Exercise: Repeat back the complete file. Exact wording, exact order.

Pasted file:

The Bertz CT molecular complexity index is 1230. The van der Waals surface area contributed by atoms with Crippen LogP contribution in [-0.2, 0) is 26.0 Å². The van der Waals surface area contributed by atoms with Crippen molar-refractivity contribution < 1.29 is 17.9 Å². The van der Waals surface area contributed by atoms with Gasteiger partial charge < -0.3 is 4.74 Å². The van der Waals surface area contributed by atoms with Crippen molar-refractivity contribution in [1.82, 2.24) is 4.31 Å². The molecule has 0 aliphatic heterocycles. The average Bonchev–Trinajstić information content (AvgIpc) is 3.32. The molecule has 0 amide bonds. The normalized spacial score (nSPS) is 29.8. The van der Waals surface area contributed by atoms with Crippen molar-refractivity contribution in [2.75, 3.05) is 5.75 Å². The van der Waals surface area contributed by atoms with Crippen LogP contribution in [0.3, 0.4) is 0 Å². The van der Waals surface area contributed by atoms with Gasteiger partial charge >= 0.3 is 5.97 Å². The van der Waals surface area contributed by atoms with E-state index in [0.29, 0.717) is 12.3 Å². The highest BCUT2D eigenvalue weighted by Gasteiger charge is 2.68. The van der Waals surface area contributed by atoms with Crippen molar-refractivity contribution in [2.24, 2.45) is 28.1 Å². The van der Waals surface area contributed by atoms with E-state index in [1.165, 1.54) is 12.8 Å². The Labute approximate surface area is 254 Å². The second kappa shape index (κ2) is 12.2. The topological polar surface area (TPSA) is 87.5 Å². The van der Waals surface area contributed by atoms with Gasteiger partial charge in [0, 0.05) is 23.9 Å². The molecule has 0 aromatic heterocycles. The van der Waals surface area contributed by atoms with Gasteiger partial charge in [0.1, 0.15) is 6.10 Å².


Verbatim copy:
The Bertz CT molecular complexity index is 1230. The van der Waals surface area contributed by atoms with Crippen LogP contribution in [-0.2, 0) is 26.0 Å². The van der Waals surface area contributed by atoms with Crippen molar-refractivity contribution < 1.29 is 17.9 Å². The van der Waals surface area contributed by atoms with Gasteiger partial charge < -0.3 is 4.74 Å². The van der Waals surface area contributed by atoms with Crippen molar-refractivity contribution in [1.82, 2.24) is 4.31 Å². The molecule has 0 aliphatic heterocycles. The average Bonchev–Trinajstić information content (AvgIpc) is 3.32. The molecule has 0 amide bonds. The normalized spacial score (nSPS) is 29.8. The van der Waals surface area contributed by atoms with Crippen molar-refractivity contribution in [2.75, 3.05) is 5.75 Å². The van der Waals surface area contributed by atoms with Crippen LogP contribution in [0.3, 0.4) is 0 Å². The van der Waals surface area contributed by atoms with Gasteiger partial charge >= 0.3 is 5.97 Å². The van der Waals surface area contributed by atoms with E-state index in [0.29, 0.717) is 12.3 Å². The highest BCUT2D eigenvalue weighted by Gasteiger charge is 2.68. The van der Waals surface area contributed by atoms with Crippen molar-refractivity contribution in [2.24, 2.45) is 28.1 Å². The van der Waals surface area contributed by atoms with E-state index in [1.165, 1.54) is 12.8 Å². The Labute approximate surface area is 254 Å². The second kappa shape index (κ2) is 12.2. The topological polar surface area (TPSA) is 87.5 Å². The van der Waals surface area contributed by atoms with Gasteiger partial charge in [0, 0.05) is 23.9 Å². The molecule has 0 aromatic heterocycles. The van der Waals surface area contributed by atoms with Gasteiger partial charge in [0.1, 0.15) is 6.10 Å².